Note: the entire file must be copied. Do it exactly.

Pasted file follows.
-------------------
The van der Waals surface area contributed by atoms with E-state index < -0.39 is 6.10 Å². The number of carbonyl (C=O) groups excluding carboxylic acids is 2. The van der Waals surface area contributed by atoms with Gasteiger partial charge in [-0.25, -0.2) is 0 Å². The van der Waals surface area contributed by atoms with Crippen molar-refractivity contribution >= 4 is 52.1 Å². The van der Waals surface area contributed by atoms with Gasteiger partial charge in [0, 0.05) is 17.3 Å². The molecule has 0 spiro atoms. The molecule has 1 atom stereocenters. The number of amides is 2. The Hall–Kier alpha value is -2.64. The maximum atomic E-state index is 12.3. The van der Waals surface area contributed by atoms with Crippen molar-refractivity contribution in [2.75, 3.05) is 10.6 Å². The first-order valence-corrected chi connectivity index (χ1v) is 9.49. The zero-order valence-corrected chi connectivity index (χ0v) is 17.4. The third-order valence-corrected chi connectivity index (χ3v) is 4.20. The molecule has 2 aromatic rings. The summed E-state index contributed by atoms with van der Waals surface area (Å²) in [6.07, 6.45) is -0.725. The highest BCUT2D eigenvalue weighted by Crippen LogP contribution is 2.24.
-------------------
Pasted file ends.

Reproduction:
The van der Waals surface area contributed by atoms with E-state index < -0.39 is 6.10 Å². The number of carbonyl (C=O) groups excluding carboxylic acids is 2. The van der Waals surface area contributed by atoms with Gasteiger partial charge in [-0.25, -0.2) is 0 Å². The van der Waals surface area contributed by atoms with Crippen molar-refractivity contribution >= 4 is 52.1 Å². The van der Waals surface area contributed by atoms with Gasteiger partial charge in [0, 0.05) is 17.3 Å². The molecule has 0 spiro atoms. The molecule has 1 atom stereocenters. The number of amides is 2. The Hall–Kier alpha value is -2.64. The maximum atomic E-state index is 12.3. The van der Waals surface area contributed by atoms with Crippen molar-refractivity contribution in [2.75, 3.05) is 10.6 Å². The first-order valence-corrected chi connectivity index (χ1v) is 9.49. The zero-order valence-corrected chi connectivity index (χ0v) is 17.4. The third-order valence-corrected chi connectivity index (χ3v) is 4.20. The molecule has 2 aromatic rings. The summed E-state index contributed by atoms with van der Waals surface area (Å²) in [6.07, 6.45) is -0.725. The highest BCUT2D eigenvalue weighted by Crippen LogP contribution is 2.24.